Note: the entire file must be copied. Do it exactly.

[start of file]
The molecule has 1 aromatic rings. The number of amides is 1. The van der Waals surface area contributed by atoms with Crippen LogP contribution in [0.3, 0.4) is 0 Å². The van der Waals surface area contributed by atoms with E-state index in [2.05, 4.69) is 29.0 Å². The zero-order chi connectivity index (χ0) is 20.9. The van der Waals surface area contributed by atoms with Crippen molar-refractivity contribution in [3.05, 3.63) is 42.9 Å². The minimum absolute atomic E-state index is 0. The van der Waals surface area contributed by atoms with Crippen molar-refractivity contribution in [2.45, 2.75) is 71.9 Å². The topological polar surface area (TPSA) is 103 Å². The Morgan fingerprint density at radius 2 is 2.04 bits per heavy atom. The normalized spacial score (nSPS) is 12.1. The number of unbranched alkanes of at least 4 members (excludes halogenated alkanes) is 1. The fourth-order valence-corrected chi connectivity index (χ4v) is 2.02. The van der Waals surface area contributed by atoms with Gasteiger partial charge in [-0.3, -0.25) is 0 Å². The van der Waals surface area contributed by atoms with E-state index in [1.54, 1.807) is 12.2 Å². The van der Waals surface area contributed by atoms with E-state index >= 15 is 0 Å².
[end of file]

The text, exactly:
The molecule has 1 aromatic rings. The number of amides is 1. The van der Waals surface area contributed by atoms with Crippen LogP contribution in [0.3, 0.4) is 0 Å². The van der Waals surface area contributed by atoms with E-state index in [2.05, 4.69) is 29.0 Å². The zero-order chi connectivity index (χ0) is 20.9. The van der Waals surface area contributed by atoms with Crippen molar-refractivity contribution in [3.05, 3.63) is 42.9 Å². The minimum absolute atomic E-state index is 0. The van der Waals surface area contributed by atoms with Crippen molar-refractivity contribution in [2.45, 2.75) is 71.9 Å². The topological polar surface area (TPSA) is 103 Å². The Morgan fingerprint density at radius 2 is 2.04 bits per heavy atom. The normalized spacial score (nSPS) is 12.1. The number of unbranched alkanes of at least 4 members (excludes halogenated alkanes) is 1. The fourth-order valence-corrected chi connectivity index (χ4v) is 2.02. The van der Waals surface area contributed by atoms with Gasteiger partial charge in [-0.3, -0.25) is 0 Å². The van der Waals surface area contributed by atoms with E-state index in [1.54, 1.807) is 12.2 Å². The van der Waals surface area contributed by atoms with E-state index >= 15 is 0 Å².